Dr. William Brown
Special to The Lake Report
With COVID-19 we had some idea of what to expect because of earlier encounters with the SARS and MERS viruses whose genomes resemble that of the latest virus.
So, it was no surprise to learn that the most common, severe and feared complication of infection with COVID-19, reported first from China, turned out to be Acute Respiratory Distress Syndrome (ARDS), which carries a mortality rate of roughly 50 per cent for those who end up on a ventilator, especially in older patients.
On a case-by-case basis, SARS in 2002 and MERS in 2012 were more lethal but far less transmissible than COVID-19. Within four months, the latter infected close to three million worldwide and killed many thousands – more than 20,000 – in New York City alone.
The reason COVID-19 spread so widely and quickly is related to evidence that patients infected with COVID-19 shed the virus beginning as early as day two or three and may continue to do so for up to two weeks before clinical symptoms develop, or perhaps no symptoms at all.
That’s a long period in which infected patients can covertly spread the virus by as little as breathing or talking – never mind the coughing and sneezing that are features of the later symptomatic period.
This means that without widespread community testing for the virus using nose swabs to detect its molecular fingerprint, epidemiological modellers and planners have no idea how widely the virus has spread within communities and especially among health care workers in hospitals, long-term care facilities and other vital services.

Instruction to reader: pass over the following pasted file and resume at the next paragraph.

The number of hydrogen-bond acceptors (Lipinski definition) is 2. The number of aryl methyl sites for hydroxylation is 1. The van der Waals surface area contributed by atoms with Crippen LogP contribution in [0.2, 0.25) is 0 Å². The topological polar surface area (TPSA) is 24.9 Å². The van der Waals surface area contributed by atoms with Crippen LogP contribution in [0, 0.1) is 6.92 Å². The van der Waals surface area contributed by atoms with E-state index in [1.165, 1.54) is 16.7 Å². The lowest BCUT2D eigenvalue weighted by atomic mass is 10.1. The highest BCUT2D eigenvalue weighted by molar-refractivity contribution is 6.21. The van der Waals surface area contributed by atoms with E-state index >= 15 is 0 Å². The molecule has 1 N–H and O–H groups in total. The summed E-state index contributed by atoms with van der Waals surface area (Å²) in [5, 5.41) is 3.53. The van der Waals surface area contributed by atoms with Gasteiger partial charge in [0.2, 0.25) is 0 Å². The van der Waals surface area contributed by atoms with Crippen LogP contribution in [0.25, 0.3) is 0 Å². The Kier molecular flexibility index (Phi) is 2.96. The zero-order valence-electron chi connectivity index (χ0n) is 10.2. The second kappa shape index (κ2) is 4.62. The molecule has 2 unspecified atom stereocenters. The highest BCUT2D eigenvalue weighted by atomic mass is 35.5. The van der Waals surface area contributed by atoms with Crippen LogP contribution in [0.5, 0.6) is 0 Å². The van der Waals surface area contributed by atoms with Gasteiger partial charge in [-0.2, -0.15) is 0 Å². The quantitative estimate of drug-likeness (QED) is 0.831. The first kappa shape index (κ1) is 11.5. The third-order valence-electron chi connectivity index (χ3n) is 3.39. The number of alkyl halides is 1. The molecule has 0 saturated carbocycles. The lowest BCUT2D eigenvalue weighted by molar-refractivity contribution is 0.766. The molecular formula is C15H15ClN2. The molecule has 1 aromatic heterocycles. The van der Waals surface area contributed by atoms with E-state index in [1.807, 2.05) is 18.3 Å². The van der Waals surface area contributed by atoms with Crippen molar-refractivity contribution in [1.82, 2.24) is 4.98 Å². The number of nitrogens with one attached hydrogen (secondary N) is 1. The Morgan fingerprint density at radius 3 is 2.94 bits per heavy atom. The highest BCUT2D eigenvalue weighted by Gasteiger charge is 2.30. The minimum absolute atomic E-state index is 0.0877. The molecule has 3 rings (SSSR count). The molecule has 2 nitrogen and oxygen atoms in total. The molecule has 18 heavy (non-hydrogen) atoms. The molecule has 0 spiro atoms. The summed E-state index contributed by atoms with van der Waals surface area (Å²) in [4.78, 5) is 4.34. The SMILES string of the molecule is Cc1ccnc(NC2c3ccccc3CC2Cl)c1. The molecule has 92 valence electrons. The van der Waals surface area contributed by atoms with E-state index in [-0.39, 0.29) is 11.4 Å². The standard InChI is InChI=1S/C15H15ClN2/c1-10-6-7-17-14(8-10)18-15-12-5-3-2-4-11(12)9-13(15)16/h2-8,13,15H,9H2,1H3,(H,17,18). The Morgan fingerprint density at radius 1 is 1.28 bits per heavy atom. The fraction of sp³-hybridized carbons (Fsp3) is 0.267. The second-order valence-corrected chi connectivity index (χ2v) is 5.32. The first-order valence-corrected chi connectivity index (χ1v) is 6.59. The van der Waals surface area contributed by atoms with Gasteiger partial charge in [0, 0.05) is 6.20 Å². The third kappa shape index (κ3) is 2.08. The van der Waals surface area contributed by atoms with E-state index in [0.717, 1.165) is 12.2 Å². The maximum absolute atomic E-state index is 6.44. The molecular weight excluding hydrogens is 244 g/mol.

And without equivalently widespread testing using reliable tests for antibodies, we have no idea how many people have had the disease and are now resistant to the virus.
There are other oddities associated with COVID-19. For example, although early reports suggested the virus strikes hardest those with pre-existing chronic medical problems and those over 60 years of age or usually both, more recent evidence suggests that as many as one-third of healthy young people may develop COVID-19.
In the case of health care workers, repeated exposure to high viral loads and perhaps the associated fatigue and high stress levels characteristic of their work, may increase the risk of them developing the disease and – not a few – dying.
The clinical course of COVID-19 is more complicated compared to other coronavirus infections. COVID-19 symptoms often begin with fatigue, aching in muscles and joints, headache, fever, loss of smell and perhaps taste, tightness in the chest, and diarrhea, any one or more of which symptoms may be incapacitating enough to force some to stay home in bed.
In this phase acetaminophen for pain and fever and hydration may help alleviate the symptoms. From this stage, most go on to recover after a few days.
However, some – especially high-risk patients – may develop significant hypoxemia (low blood oxygen levels) paradoxically unaccompanied by shortness of breath – a sure sign of developing pneumonia.